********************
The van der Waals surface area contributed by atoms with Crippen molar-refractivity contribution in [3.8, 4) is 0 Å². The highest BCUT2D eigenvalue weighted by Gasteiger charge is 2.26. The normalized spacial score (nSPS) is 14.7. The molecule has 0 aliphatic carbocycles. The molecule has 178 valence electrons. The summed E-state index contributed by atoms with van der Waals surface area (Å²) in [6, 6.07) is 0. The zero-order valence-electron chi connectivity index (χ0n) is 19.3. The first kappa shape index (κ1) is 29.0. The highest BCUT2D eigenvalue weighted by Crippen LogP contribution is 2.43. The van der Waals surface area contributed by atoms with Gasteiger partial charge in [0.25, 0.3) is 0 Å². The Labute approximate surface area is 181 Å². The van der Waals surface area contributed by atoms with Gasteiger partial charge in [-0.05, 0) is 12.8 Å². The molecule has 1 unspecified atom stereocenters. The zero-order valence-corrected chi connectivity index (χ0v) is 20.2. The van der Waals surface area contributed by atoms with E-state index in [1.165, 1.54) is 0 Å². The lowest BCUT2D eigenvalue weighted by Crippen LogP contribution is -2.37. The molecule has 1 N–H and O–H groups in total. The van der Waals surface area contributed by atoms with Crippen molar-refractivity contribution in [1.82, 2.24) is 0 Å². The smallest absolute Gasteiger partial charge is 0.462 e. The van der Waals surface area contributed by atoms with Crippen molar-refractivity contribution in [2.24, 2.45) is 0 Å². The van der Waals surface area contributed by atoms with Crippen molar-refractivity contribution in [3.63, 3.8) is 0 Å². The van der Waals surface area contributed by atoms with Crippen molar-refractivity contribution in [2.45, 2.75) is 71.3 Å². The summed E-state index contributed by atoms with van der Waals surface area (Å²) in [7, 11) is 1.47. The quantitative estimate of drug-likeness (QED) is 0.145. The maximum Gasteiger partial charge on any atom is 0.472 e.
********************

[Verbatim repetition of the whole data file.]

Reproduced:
The van der Waals surface area contributed by atoms with Crippen molar-refractivity contribution in [3.8, 4) is 0 Å². The highest BCUT2D eigenvalue weighted by Gasteiger charge is 2.26. The normalized spacial score (nSPS) is 14.7. The molecule has 0 aliphatic carbocycles. The molecule has 178 valence electrons. The summed E-state index contributed by atoms with van der Waals surface area (Å²) in [6, 6.07) is 0. The zero-order valence-electron chi connectivity index (χ0n) is 19.3. The first kappa shape index (κ1) is 29.0. The highest BCUT2D eigenvalue weighted by Crippen LogP contribution is 2.43. The van der Waals surface area contributed by atoms with Gasteiger partial charge in [0.25, 0.3) is 0 Å². The Labute approximate surface area is 181 Å². The van der Waals surface area contributed by atoms with Gasteiger partial charge in [-0.05, 0) is 12.8 Å². The molecule has 1 unspecified atom stereocenters. The zero-order valence-corrected chi connectivity index (χ0v) is 20.2. The van der Waals surface area contributed by atoms with E-state index in [1.165, 1.54) is 0 Å². The lowest BCUT2D eigenvalue weighted by Crippen LogP contribution is -2.37. The molecule has 1 N–H and O–H groups in total. The van der Waals surface area contributed by atoms with Crippen molar-refractivity contribution in [1.82, 2.24) is 0 Å². The smallest absolute Gasteiger partial charge is 0.462 e. The van der Waals surface area contributed by atoms with Crippen molar-refractivity contribution in [2.24, 2.45) is 0 Å². The van der Waals surface area contributed by atoms with Crippen molar-refractivity contribution in [3.63, 3.8) is 0 Å². The van der Waals surface area contributed by atoms with Crippen molar-refractivity contribution in [2.45, 2.75) is 71.3 Å². The summed E-state index contributed by atoms with van der Waals surface area (Å²) in [7, 11) is 1.47. The quantitative estimate of drug-likeness (QED) is 0.145. The maximum Gasteiger partial charge on any atom is 0.472 e.